Safety Management - Advances in supporting a fundamental need
People have a fundamental need to be and feel safe. Organizations therefore have to and want to do their best to prevent accidents (Provan and Rae, 2020). Accidents are the result of a dynamic convergence of technology, people and organizations. While the organizational budget fixes expectations for a year or longer, organizational goals are emerging from a bargaining process among groups. Some of these goals are set to make sense out of unplanned adaptations and accidental developments (Perrow, 2014). Safety goals may be put in terms of “risks as low as reasonably practicable”. The risks might be calculated, or proxy measures are used. This is part and parcel of organizational life. However, safety management has some serious pitfalls we have to reckon with.
Prevention versus success
How do you determine a risk? Bookcases full have been written about this. Instead of rich descriptions of risk, often, a simplified measure is chosen, such as an injury frequency rate. But what does this number say? Not every hour worked is the same as the other. In any given hour, how many chances were there that something bad would happen (Provan and Rae, 2020)? By using simplified risk measures, we sometimes forget that in the end managing risks is all about supporting normal work (Provan et al, 2020) in our primary processes, outside the office. How do we ensure that this is as successful as possible, which also means it’s safe (and timely etc.) production?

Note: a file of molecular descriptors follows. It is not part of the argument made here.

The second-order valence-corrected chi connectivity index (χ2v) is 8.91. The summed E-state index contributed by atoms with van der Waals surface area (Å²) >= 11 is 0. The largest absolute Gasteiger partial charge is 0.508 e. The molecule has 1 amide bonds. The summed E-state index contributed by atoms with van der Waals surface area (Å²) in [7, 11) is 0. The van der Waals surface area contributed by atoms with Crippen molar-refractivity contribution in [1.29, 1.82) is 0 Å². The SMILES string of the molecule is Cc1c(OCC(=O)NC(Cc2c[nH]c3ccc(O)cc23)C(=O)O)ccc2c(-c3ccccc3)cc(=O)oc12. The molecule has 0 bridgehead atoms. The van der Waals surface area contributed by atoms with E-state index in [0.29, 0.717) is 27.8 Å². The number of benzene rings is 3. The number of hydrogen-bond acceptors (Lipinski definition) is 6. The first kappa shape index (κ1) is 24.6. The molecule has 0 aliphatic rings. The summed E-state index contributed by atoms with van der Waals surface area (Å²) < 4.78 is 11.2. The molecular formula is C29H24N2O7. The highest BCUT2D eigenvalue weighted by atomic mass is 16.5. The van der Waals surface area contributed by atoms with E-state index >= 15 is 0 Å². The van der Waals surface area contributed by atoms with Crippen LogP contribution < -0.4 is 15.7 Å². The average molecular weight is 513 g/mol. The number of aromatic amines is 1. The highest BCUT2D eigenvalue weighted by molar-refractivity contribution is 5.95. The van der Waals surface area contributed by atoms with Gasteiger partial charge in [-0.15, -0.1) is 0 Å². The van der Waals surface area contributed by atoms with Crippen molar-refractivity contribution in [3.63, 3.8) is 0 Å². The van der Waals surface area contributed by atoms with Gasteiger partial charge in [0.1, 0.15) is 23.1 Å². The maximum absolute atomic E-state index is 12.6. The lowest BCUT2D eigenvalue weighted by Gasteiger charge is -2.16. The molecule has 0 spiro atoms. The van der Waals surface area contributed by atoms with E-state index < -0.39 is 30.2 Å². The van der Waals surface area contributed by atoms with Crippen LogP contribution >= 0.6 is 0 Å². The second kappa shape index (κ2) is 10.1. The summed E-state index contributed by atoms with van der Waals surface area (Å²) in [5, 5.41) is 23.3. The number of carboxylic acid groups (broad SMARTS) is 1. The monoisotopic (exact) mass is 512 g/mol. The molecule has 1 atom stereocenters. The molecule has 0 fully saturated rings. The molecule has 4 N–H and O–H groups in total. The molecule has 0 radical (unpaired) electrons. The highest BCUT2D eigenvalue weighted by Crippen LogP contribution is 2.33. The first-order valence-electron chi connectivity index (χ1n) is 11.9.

Damned Lies…And Statistics
A manager can become nervous if several accidents occur at a certain location in a short period of time. The call to do something about it quickly follows. After that, things can remain quiet for a while, until several accidents occur again in a short time. And the urge to do something comes up again. But accidents happen more or less randomly (they follow a Poisson distribution; Nicholson and Wong, 1993), so that a cluster of multiple accidents is sometimes nothing more than statistical noise. However, that does not have to be a reason not to improve anything!
The Shock Wave of a New Worldview
By now almost everyone has heard of Safety-I and Safety-II. Every revolution in our worldview generates emotional and existential shock waves. This also applies to Safety-I and Safety-II. There are people who say they have something better in store, eg Safety-III. There are also people who say that Safety-II is old wine in new bottles, “we wrote that more than thirty years ago”. People prefer to stick to their own doctrine and continue to desperately win souls for it.
Erik Hollnagel already indicated in 2014 that the way ahead is a combination of existing practices of Safety-I with the complementary practices of Safety-II (Hollnagel, 2014, p. 178). Some Safety-I approaches should possibly be replaced with Safety-II approaches to have greater safety gains, or to be more social in nature. Unsolved problems from the “old” Safety-I approaches can be solved with Safety-II, while a lot of problems already solved by Safety-I can be solved that way in the future (see Pigliucci, 2018, p. 235). Thus, this advance in safety science is of a normal cumulative sort (see Kuhn, 2002, p. 12). So, the baby does not have to be thrown out with the bath water, as Carsten Busch aptly put it (Busch, 2019).
The Blame Game is a Dead End